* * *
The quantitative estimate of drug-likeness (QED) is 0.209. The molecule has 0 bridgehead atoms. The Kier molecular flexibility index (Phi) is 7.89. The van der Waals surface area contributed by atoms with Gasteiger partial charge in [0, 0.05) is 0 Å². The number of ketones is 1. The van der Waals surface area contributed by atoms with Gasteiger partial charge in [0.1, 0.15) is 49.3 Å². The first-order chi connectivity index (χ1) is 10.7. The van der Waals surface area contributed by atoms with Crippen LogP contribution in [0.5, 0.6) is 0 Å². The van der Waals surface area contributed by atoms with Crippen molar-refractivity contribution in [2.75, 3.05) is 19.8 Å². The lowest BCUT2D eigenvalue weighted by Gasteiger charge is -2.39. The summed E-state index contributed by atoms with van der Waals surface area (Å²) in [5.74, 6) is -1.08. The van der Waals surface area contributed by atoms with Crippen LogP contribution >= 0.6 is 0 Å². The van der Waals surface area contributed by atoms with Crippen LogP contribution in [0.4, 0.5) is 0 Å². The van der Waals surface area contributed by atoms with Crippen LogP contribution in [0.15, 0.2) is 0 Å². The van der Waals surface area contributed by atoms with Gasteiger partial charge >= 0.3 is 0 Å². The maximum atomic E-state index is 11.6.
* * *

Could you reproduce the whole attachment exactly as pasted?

The quantitative estimate of drug-likeness (QED) is 0.209. The molecule has 0 bridgehead atoms. The Kier molecular flexibility index (Phi) is 7.89. The van der Waals surface area contributed by atoms with Gasteiger partial charge in [0, 0.05) is 0 Å². The number of ketones is 1. The van der Waals surface area contributed by atoms with Gasteiger partial charge in [0.1, 0.15) is 49.3 Å². The first-order chi connectivity index (χ1) is 10.7. The van der Waals surface area contributed by atoms with Crippen LogP contribution in [0.5, 0.6) is 0 Å². The van der Waals surface area contributed by atoms with Crippen molar-refractivity contribution in [2.75, 3.05) is 19.8 Å². The lowest BCUT2D eigenvalue weighted by Gasteiger charge is -2.39. The summed E-state index contributed by atoms with van der Waals surface area (Å²) in [5.74, 6) is -1.08. The van der Waals surface area contributed by atoms with Crippen LogP contribution >= 0.6 is 0 Å². The van der Waals surface area contributed by atoms with Crippen LogP contribution in [0.4, 0.5) is 0 Å². The van der Waals surface area contributed by atoms with Crippen LogP contribution in [0.15, 0.2) is 0 Å². The van der Waals surface area contributed by atoms with Gasteiger partial charge >= 0.3 is 0 Å². The maximum atomic E-state index is 11.6.